First photograph and final comment by Rita Wood, who also found the Revd. Wood-Rees's useful account of the architect's visit to the church. Caption material, transcription from the Internet Archive, and formatting by Jacqueline Banerjee. You may use the first photograph without prior permission for any scholarly or educational purpose as long as you (1) credit the photographer and (2) link your document to this URL in a web document or cite the Victorian Web in a print one. [Click on the images for larger pictures.]
St Martin's church, Fangfoss, a Grade II* listed church, in the East Riding of Yorkshire. Described in its listing text as of "C12 or earlier origins, rebuilt 1849-50 by Chantrell. Re-used ashlar, slate roofs. 5 1/2-bay nave with west bellcote, 3-bay chancel." Very fortunately, we have the Reverend W. D. Wood-Rees's early twentieth-century account of Chantrell's first reactions on visiting the old church in its dilapidated state, which includes comments on his work there:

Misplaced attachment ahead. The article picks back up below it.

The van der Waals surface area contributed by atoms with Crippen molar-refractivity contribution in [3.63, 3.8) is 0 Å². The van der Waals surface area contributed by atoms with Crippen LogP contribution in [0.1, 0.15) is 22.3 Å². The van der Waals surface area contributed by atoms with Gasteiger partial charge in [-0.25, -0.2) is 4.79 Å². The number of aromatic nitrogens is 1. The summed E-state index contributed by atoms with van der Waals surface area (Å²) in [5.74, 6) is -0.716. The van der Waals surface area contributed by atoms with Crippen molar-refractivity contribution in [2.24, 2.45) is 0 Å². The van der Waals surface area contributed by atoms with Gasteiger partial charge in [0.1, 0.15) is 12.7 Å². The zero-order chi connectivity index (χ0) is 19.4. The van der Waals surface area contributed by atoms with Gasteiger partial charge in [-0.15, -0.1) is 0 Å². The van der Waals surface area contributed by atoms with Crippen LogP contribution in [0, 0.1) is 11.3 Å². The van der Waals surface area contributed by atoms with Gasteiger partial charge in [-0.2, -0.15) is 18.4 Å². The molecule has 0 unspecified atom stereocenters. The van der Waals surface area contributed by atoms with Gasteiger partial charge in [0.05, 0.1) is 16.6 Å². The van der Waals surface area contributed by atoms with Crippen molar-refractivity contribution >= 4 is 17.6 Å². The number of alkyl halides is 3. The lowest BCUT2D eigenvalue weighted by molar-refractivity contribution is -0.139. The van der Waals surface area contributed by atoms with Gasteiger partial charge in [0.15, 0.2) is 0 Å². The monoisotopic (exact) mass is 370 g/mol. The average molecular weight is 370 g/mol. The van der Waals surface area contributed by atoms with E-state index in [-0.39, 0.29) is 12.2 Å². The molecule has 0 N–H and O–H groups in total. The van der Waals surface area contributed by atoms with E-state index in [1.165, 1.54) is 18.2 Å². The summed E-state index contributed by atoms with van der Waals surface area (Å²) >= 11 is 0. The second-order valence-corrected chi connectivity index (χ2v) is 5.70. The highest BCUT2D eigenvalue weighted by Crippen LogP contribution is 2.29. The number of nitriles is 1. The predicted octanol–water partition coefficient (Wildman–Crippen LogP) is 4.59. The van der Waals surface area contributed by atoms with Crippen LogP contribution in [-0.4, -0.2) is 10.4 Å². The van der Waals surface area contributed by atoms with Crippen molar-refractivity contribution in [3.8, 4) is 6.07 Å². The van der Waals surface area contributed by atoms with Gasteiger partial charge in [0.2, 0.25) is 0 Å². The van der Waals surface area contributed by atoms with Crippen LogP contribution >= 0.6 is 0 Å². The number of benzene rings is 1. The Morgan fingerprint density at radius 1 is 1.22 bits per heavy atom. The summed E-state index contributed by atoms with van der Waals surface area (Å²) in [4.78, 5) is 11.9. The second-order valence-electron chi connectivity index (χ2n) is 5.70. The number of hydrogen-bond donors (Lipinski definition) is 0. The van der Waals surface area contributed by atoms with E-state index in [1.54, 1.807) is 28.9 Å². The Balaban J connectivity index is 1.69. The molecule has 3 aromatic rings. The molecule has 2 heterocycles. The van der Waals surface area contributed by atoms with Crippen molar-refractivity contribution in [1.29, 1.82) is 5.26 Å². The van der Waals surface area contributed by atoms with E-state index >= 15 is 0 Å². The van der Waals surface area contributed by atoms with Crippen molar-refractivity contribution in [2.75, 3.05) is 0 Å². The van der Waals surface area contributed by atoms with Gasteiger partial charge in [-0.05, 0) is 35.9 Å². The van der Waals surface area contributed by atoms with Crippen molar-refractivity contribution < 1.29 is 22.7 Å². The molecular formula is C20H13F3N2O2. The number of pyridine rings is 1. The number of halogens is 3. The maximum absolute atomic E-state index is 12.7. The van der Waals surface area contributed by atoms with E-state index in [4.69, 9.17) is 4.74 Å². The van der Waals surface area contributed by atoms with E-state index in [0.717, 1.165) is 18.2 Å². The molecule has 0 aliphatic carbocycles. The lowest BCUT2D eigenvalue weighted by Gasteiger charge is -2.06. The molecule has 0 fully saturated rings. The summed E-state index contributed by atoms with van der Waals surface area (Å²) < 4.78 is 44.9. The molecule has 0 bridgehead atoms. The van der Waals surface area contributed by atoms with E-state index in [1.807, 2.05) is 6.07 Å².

A Visit to Fangfoss
The Revd W. D. Wood-Rees (1913)
Fangfoss, a little village unknown to the many, known only to the few, is in the Wilton Beacon division of the Wapentake of Harthill, in the East Riding of Yorkshire, 3 1/2 miles from Pocklington, and derives its name from the old Norse word, “Vang,” which denotes a cultivated piece of land in contra-distinction to land not drained nor enclosed; “Foss,” from “fossa,” a trench, dyke, or ditch. Although there are many things worthy of our attention in the parish, our chief object is to describe the church, which is dedicated to St. Martin of Tours.